US 2307813 A
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Patented Jan. 12, 1943 1 NITROGENOUS HYDROPIHLIC ESTER OF A WATER-SOLUBLE POLYBASIC ACID Truman B. Wayne, Houston, Tex. I
Serial No. 152,275
No Drawing. Application July 6, 1937,
The presentinvention relates to the production of new chemical substances possessing valuable properties as wetting, penetrating, emulsifying, and dispersing agents, as well as other uses depending on the properties of interfacial and surface activity. One especially valuable propertiy is the ability of these substances to disperse and/or modify the viscosity of thlxotropic gels adapted for use in treating oil-well rotary drilling fluids by adding thereto a small percentage of the product.
Another object of the invention is that of providing valuable protective colloids which are useful in the conditioning of boiler feed water, water used in hot water heating systems, circulatory water cooling systems, and the like, to prevent the adherence of scale to the walls, pipes, and other parts of such systems, and to protect the metallic surfaces of such systems against cor- I have discovered that new chemical substances, valuable for the purposes above described, can be obtained by reacting a strong,'
water-soluble, polybasic acid compound, includ ing chlorides and anhydrides of these acids, with a hydrophile polyhydroxy body of the type hereinafter described, and a strongly basic amine selected from the group comprising straight chain alkyl amines, cycloalkyl amines, alkylated or arylated cycloalkyl amines, or alkylated or cycoalkylated aromatic amines, which contain at least two carbon atoms in each aliphatic radical that is attached directly to the nitrogen atom, where said alkyl radical does not occur between the amino group and an aromatic ring as in the case of benzyiamine. Aralkyl amines such as benzyiamine are also suitable.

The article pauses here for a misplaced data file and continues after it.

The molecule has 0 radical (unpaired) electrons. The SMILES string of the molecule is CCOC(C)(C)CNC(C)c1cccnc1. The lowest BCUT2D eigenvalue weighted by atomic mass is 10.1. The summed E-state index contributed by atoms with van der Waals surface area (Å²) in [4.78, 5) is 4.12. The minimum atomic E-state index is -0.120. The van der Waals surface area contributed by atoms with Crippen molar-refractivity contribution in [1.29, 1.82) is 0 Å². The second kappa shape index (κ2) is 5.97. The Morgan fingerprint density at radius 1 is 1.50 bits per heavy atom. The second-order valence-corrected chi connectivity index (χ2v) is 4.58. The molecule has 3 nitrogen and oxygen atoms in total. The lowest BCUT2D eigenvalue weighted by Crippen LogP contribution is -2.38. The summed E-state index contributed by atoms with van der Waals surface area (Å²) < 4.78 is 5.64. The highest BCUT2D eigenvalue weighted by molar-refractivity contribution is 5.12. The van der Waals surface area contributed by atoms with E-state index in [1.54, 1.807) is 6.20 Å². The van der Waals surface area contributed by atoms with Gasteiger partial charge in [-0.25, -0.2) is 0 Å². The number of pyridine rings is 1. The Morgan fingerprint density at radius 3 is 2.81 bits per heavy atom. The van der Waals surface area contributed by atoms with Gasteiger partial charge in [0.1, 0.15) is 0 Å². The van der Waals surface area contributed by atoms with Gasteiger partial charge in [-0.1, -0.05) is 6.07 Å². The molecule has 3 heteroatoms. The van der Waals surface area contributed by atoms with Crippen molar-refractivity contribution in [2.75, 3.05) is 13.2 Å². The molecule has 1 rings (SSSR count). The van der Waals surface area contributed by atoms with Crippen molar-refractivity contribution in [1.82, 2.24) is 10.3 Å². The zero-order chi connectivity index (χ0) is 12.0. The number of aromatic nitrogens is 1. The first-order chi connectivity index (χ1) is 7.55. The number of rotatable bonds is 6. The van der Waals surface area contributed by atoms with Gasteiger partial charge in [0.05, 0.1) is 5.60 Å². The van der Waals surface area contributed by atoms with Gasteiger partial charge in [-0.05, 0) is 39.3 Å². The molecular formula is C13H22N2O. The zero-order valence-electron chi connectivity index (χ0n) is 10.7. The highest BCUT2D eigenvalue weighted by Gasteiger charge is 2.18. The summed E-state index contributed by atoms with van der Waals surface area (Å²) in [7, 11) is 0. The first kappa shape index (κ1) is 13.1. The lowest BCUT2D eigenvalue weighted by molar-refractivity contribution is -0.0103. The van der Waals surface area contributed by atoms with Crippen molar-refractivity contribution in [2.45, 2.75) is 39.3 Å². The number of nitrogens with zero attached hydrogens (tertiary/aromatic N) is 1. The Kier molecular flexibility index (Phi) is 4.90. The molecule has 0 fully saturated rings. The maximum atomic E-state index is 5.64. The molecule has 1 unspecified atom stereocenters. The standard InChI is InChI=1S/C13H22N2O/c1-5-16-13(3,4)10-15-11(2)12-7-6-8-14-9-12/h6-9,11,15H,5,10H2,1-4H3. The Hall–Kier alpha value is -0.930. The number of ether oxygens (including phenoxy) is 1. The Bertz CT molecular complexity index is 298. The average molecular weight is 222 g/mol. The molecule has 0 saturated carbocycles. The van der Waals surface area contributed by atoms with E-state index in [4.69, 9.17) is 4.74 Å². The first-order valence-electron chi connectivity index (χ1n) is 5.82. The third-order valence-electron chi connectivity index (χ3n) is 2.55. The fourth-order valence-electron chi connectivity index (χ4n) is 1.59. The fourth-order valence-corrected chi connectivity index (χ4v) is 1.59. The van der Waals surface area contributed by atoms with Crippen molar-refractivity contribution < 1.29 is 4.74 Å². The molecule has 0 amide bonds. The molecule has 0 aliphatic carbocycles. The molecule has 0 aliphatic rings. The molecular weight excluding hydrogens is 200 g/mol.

Suitable water-soluble, polybasic acids are the various polybasic phosphoric acids, and their chlorides and anhydrides; concentrated sulfuric acid and chlorosulionic acid. Certain alkyl sulionic acids such as ethionic acid are also suitable.
Among the general class of suitable hydrophile polyhydroxy substances are tannin bodies, polyhydroxy phenolic substances, sugars, sugar alcohols,
glycols, glycerol, polyglycols, polyglycerols, and polyhydroxy-carboxylic acids, and other similar hydrophile substances possessing acidic functions and/or reactive hydroxyl groups. The polyhydroxy phenols, for instance, are acidic substances Commercial tannin extracts such. as
tract, cutch, etc., for purer chemical substances such as pyrogallol, gallic acid, digallic acid, phloroglucinol, protocatechuic acid, and catechol; and other substances such as mucic'acid, tartaric acid, glyceric 'acid, gluconic acid and other acids produced from sugars or polyglycerols; as well, as the sugars and their corresponding alcohols, are examples of suitable hydrophile polyhydroxy substances.